15 Chrysler started using unibody in 1960. The 1957-1959 cars were body on frame. Luckily, the frame of the one I had, a ’57 Saratoga, didn’t rust nearly as badly as the body.

  18. Don Wagner Says:

    Why Nash? After WW2, there was a pretty big backlog of new-car fever. Four years of no cars or pickups for the general public. Ford and GM dealers had long waiting lists or wanted high price premiums. The independents, not so much. We had a 1937 Pontiac two-door coupe that was pretty well used up. Even though I was only five at the time, I remember the dented fenders. The first ’46 worked well, so my dad kept up the string with the others. He also got a 1955 Packard Clipper and a 1960 Studebaker later.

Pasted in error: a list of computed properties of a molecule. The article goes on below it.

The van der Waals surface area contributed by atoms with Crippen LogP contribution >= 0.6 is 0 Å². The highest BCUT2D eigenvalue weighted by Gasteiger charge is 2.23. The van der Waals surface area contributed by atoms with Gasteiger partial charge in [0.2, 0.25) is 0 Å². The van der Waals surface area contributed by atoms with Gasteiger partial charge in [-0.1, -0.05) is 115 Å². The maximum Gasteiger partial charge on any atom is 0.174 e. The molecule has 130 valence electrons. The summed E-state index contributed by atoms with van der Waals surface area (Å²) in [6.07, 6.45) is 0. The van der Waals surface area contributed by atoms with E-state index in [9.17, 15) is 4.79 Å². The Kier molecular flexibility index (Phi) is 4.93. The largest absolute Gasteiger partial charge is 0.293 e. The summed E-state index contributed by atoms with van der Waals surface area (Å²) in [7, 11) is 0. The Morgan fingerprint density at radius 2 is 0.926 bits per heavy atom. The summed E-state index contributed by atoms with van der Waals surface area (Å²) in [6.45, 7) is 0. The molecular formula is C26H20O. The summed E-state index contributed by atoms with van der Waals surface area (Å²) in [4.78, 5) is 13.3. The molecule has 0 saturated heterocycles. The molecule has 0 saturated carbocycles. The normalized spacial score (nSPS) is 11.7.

19. Kit Gerhart Says:

    My uncle had a 1960 Studebaker Lark wagon, which I drove quite a bit when in high school, and shorty after. It was quick for the time, with a V-8 and overdrive, but was really crude, rattly, and noisy, even compared to my parents’ 1961 Valiant. It didn’t surprise me that Studebaker didn’t last much longer.

  20. R Jones Says:

    I hope these Honda pickups with the speaker in the box arn:t as annoying as some of the people blasting the sub woofers in their cars !

  21. Bob Wilson Says:

    Flying a drone? Talk about distracted driving!

    A better solution would be an image stabilized camera on a retractable stalk so you can see how far ahead the traffic jam starts … from the idiots flying a drone while driving.

    You might want to compare and contrast VW vs Toyota:
    8.7m vs 10.0m vehicles
    $237B vs $213.3B (Euro)
    $24B vs -$4.1B (Euro) due to cheat-diesels

    VW is selling more vehicles but getting less overall and then their profits have been whacked by the cheat-diesels which has yet to be resolved.

    A nice table with the leading manufactures would be handy.

    Bob Wilson